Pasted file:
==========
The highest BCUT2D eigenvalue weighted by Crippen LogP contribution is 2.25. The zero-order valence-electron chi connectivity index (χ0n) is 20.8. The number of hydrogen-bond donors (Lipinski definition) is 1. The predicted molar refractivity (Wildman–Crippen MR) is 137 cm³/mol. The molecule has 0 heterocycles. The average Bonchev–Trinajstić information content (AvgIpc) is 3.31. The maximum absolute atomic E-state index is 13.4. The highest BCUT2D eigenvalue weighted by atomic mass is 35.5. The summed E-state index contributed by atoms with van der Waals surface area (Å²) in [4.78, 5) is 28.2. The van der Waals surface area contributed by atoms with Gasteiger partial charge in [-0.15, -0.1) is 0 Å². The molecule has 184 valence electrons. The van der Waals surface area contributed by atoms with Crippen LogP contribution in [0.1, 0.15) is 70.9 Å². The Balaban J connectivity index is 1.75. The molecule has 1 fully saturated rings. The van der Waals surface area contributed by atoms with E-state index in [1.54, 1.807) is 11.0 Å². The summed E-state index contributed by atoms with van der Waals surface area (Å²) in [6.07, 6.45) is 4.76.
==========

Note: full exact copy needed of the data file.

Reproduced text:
The highest BCUT2D eigenvalue weighted by Crippen LogP contribution is 2.25. The zero-order valence-electron chi connectivity index (χ0n) is 20.8. The number of hydrogen-bond donors (Lipinski definition) is 1. The predicted molar refractivity (Wildman–Crippen MR) is 137 cm³/mol. The molecule has 0 heterocycles. The average Bonchev–Trinajstić information content (AvgIpc) is 3.31. The maximum absolute atomic E-state index is 13.4. The highest BCUT2D eigenvalue weighted by atomic mass is 35.5. The summed E-state index contributed by atoms with van der Waals surface area (Å²) in [4.78, 5) is 28.2. The van der Waals surface area contributed by atoms with Gasteiger partial charge in [-0.15, -0.1) is 0 Å². The molecule has 184 valence electrons. The van der Waals surface area contributed by atoms with Crippen LogP contribution in [0.1, 0.15) is 70.9 Å². The Balaban J connectivity index is 1.75. The molecule has 1 fully saturated rings. The van der Waals surface area contributed by atoms with E-state index in [1.54, 1.807) is 11.0 Å². The summed E-state index contributed by atoms with van der Waals surface area (Å²) in [6.07, 6.45) is 4.76.